OK, that sounds fine, I’ll have a night or maybe two there and then hit the road. I had checked where she lived and knew I could get to Fort (the main train station in Sri Lanka) on the bus easily enough or I could pick up a ‘bus South from Kottawa for the rest of my trip, nice job.
There was then only one airline flying direct from London to Colombo (who knows what is happening in light of the Chinese virus?), which is Air Sri Lanka, the national carrier and so I went for that as it shaves an hour or two from going through a Middle Eastern hub like Doha or Dubai. Thirteen hours or thereabouts and the prices are not dissimilar. It was an overnight flight which supposedly gives you a chance to wake up refreshed at your destination but if you are 6’5″ in “cattle class” that concept is a non -starter. Apologies for the image but on a night flight flash does not work on an airport window.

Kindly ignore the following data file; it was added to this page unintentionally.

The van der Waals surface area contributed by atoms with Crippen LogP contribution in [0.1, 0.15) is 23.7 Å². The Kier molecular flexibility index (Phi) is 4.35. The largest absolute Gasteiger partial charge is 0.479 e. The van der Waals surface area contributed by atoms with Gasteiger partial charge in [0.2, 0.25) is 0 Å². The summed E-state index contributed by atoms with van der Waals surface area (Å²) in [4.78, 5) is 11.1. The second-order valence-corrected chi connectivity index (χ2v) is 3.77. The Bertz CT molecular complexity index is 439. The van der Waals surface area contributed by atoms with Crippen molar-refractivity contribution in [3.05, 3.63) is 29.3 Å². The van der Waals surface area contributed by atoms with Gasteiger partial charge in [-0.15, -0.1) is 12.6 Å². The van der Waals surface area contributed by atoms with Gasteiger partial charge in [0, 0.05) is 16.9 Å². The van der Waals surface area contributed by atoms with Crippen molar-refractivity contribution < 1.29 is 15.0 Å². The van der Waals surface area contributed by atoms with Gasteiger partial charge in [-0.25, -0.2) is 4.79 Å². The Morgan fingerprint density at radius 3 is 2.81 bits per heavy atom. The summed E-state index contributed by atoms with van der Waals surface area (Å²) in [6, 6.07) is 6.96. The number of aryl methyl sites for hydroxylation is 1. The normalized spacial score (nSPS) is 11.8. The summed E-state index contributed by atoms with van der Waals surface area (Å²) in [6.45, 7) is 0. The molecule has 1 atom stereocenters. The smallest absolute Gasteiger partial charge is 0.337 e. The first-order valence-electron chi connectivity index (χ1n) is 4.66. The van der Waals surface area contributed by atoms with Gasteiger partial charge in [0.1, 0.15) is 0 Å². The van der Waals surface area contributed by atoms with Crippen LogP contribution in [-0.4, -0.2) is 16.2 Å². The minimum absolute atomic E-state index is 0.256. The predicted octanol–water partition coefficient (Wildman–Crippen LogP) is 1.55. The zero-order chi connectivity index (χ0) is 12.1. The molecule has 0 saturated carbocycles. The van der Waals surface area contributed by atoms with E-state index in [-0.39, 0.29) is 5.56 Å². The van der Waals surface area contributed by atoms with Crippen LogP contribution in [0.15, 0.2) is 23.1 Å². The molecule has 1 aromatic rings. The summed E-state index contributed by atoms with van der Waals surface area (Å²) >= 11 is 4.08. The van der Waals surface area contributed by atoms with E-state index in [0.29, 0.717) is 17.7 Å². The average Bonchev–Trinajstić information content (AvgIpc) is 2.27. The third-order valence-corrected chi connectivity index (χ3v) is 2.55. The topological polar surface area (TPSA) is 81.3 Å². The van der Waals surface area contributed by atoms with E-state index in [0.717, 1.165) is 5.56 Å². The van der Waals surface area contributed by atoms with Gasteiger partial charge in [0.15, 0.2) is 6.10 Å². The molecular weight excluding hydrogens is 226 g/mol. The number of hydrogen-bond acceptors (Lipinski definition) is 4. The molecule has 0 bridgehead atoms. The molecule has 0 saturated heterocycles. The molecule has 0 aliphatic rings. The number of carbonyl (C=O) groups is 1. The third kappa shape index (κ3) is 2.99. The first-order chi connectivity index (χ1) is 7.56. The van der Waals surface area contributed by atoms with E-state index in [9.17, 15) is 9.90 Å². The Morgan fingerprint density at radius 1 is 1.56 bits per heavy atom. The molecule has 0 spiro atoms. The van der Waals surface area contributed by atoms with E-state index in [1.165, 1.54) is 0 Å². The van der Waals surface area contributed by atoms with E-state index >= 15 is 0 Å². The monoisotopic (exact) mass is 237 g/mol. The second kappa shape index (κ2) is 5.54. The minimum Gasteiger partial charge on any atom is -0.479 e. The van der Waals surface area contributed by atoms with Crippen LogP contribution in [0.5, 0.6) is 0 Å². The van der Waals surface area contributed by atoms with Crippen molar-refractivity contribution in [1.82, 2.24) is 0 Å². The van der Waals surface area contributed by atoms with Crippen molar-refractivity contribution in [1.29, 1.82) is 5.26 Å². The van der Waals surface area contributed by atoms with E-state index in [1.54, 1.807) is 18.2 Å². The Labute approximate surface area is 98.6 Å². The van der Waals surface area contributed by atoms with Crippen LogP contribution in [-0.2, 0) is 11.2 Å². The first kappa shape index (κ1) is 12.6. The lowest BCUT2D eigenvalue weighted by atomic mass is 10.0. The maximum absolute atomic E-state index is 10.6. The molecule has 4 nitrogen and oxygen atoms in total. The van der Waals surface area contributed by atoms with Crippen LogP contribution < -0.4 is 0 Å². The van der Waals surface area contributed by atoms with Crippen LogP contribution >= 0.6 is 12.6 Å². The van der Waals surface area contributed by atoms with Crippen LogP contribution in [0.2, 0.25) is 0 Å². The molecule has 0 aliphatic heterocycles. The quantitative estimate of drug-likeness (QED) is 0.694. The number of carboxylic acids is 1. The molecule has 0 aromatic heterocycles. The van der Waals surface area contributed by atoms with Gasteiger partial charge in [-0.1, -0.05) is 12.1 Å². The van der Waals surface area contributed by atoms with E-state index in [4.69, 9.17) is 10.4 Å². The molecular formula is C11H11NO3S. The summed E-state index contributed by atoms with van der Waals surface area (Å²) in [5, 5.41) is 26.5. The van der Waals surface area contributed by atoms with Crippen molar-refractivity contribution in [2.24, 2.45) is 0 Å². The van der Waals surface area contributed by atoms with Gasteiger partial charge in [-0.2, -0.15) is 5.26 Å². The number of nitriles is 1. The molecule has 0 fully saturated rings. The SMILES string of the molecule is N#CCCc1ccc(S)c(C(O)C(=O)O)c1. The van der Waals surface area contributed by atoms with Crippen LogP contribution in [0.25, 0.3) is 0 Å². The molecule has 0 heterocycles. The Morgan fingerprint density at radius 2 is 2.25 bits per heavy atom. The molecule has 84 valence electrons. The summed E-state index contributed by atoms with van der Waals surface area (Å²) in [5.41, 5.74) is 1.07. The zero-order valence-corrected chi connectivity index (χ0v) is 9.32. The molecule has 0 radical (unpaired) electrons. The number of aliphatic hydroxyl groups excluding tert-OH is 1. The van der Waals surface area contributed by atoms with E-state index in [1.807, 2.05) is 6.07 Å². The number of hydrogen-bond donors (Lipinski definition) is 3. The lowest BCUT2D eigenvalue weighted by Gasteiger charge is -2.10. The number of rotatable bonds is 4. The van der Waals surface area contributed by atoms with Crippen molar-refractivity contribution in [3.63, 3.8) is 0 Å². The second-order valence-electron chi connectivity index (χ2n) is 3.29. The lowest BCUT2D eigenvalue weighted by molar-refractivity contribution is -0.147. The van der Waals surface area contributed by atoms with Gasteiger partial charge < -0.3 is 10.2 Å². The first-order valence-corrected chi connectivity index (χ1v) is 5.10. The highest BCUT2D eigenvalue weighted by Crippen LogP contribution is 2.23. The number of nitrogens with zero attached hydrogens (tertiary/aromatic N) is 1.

I like to “go native” when I fly and don’t even think about abusing me online for that comment, it is not in the least offensive but I have seen professional moaners complaining about it before.
What I mean is that I eat the food of the destination country as a matter of course on a flight, I can get a chicken breast in tomato sauce with allegedly sauteed potatoes anywhere. I just like to get into the mood, as it were, and I managed a couple of excellent curries on the flight although that is not so surprising as the area round Heathrow airport has a large Sri Lankan community so a genuine curry shouldn’t have been off the radar and it wasn’t, for “cattle class” airline food it was excellent.